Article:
Geometry is an ancient subject and data science isn’t new either. What is unique is their confluence. By geometry one thinks of the study of visual mathematical concepts such as the line, circle, curves etc. to prove relationships used to solve more complex mathematical problems. Geometry, however, is practical at its core as it endeavours to solve real-world problems, for example, in the field of optics, calculation of trajectories of rockets etc. and hence deeply entwined with engineering. Data science, on the other hand, is a branch of applied mathematics that deals with numerical data. These are variables that take the form of features (through refinement, selection and processing) and target variables, with the goal of finding some unknown quantity using known data in a methodical and logical manner. Such a mindset has parallels in geometry that helped people build pyramids and accomplish several architectural feats, the same that forged many modern algorithms in machine learning. Geometry, through the study of shapes, proportions and relationships holds key to help visualise certain data analytic problems that may otherwise be incomprehensible.

Indeed, geometry provides the appropriate mathematical tool to comprehend the structural features of complex multidimensional datasets12,13. In particular, the study of ‘topological spaces’ or ‘manifolds’ (mathematical term for Euclidean spaces) with embedded subspaces of lower dimensions are captured in geometric objects known as ‘Hypersurfaces14,15. As one builds the clinical design space from the traditional setup of treatments targeting disease classifiers (2-dimensional) to treatments additionally targeting biomarkers (3-dimensional), there is a natural embedding of n-dimensional into n + 1 dimensional Euclidean space making hypersurfaces the mathematical tools of choice.

Mathematically, a Hypersurface is defined as a n-dimensional manifold embedded in ambient Euclidean (n + 1) dimensional space \({\mathbb{R}}\)n+1 of real-valued integers. Even the trivial case of n = 0 will be a 0-dimensional manifold in \({\mathbb{R}}\) (or 0-dimensional hypersurface), examples being the boundary of a line segment i.e. pair of points at either end, which may be called a 0-sphere or a 0-cube (Fig. 1a). For n = 1, i.e., 1-dimensional manifold in \({\mathbb{R}}\)2 (or 1-dimensional hypersurface) one has y = f(x) as a single-valued function of 1 real variable. Thinking of a curve in a 2-dimensional plane, examples include the 1-sphere defined as the boundary of a disc which is a circle of certain radius; the 1-cube defined as a boundary of an array of line segments that could be a square or a rectangle (Fig. 1b). Similarly, n = 2 is a 2-dimensional manifold in \({\mathbb{R}}\)3 (or 2-dimensional hypersurface) with y = f(x1,x2) as the more familiar hyperplane or informally the contour plot. Examples include the 2-sphere defined as the boundary of an ordinary ball i.e., surface of ordinary 3D sphere, or a 2-cube as the boundary of a 3D array of line segments i.e., a net (Fig. 1c). For n = 3, y = f(x1,x2,x3) i.e., a 3-dimensional manifold in \({\mathbb{R}}\)4 (or 3-dimensional hypersurface) examples being the 3-sphere defined as boundary of a 4-ball i.e. ordinary 3D sphere or a 3-cube defined as boundary of a 4-cube i.e. an ordinary cube (Fig. 1d).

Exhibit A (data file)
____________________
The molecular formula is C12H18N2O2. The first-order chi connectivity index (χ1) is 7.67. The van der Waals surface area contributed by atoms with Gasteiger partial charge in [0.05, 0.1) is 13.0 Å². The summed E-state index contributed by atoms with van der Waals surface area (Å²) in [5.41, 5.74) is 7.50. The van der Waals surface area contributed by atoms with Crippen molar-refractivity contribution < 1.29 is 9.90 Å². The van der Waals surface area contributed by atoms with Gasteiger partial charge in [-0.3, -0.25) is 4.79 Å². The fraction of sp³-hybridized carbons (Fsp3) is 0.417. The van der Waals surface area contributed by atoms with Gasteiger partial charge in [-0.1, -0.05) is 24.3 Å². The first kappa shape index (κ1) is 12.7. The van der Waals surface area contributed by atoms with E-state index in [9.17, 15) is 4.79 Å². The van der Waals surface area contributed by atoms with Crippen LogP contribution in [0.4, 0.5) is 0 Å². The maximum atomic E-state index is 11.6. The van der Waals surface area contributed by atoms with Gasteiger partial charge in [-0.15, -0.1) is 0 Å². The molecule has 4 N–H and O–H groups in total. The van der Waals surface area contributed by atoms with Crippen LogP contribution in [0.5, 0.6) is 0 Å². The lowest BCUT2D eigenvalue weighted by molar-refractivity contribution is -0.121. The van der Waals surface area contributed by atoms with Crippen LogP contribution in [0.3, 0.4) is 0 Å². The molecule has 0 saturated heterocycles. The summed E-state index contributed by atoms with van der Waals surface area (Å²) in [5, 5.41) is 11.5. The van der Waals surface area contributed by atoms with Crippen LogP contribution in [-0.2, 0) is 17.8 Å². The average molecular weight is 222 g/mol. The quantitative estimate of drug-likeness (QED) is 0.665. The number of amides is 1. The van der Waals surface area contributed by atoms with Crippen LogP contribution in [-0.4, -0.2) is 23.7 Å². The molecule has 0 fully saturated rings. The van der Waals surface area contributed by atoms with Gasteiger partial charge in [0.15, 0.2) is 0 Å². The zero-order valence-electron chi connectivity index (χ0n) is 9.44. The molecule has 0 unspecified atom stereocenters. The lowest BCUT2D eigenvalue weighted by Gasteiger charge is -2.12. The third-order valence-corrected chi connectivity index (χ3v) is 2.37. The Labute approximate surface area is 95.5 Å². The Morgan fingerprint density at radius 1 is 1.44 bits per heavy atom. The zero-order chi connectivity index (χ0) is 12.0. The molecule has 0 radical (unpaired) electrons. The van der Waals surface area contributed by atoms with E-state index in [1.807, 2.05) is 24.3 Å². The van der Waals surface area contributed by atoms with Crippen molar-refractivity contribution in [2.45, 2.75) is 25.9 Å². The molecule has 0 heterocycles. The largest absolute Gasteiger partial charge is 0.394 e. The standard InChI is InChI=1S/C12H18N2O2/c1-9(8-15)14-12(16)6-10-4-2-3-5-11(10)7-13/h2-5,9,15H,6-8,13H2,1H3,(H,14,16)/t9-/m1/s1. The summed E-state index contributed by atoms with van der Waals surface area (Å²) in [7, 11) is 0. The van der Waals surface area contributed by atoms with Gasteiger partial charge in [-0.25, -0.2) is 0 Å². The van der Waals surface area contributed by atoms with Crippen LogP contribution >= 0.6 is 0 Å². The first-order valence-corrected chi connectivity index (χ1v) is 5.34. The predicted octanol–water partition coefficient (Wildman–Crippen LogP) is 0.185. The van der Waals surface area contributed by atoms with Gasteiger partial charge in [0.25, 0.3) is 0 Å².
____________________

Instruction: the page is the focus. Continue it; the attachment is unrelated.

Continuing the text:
Figure 1
figure 1

Examples of hypersurfaces. (a) n = 0 represents a 0-sphere or a 0-cube with boundary of the line being the pair of points {c − r, c + r}, (b) n = 1 represented by a 1-sphere (boundary of a disc) or 1-cube, (c) n = 2 is a hyperplane that can be a 2-sphere (surface of ordinary 3D sphere), or a 2-cube (net of a 3D array), and (d) n = 3 is a hypersurface that can be a 3-sphere (ordinary 3D sphere, not just the surface, of a 4-sphere called the Glome) or a 3-cube (ordinary cube, not just the net, of a 4-cube called the Tesseract).

Generically, therefore, an n-cube forms the boundary of a (n + 1)- dimensional hypercube (i.e., a lower-dimensional cube embedded in a higher-dimensional cube). One can go from the space of n-spheres to that of n-cubes using well-defined stereographic projections14. Such projections facilitate reduction of a (n + 1)- hypersurface to an n-hypersurface, provide a natural framework to capture multiple dimensions and hence also the structural representation of multidimensional stratified clinical trial data vis-à-vis ‘master protocols’ comprising multiple tumour types, multiple mutations and multiple drugs16,17,18. We propose that the design space of a master protocol is a hypersurface (hypersphere or hypercube) where Basket and Umbrella trial designs emerge as subspaces via projections of such hypersurfaces. In order to establish the geometric representation for master protocols, we consider the 3-cube (boundary of a 4-cube) which is an ordinary cube that can be thought of as a ‘Master Manifold’ (i.e., design space of a master protocol) with the three different dimensions representing (Fig. 2a)

figure a

together with examples of dimensions B and C given for targeted cancer therapies (Fig. 2b).

Figure 2
figure 2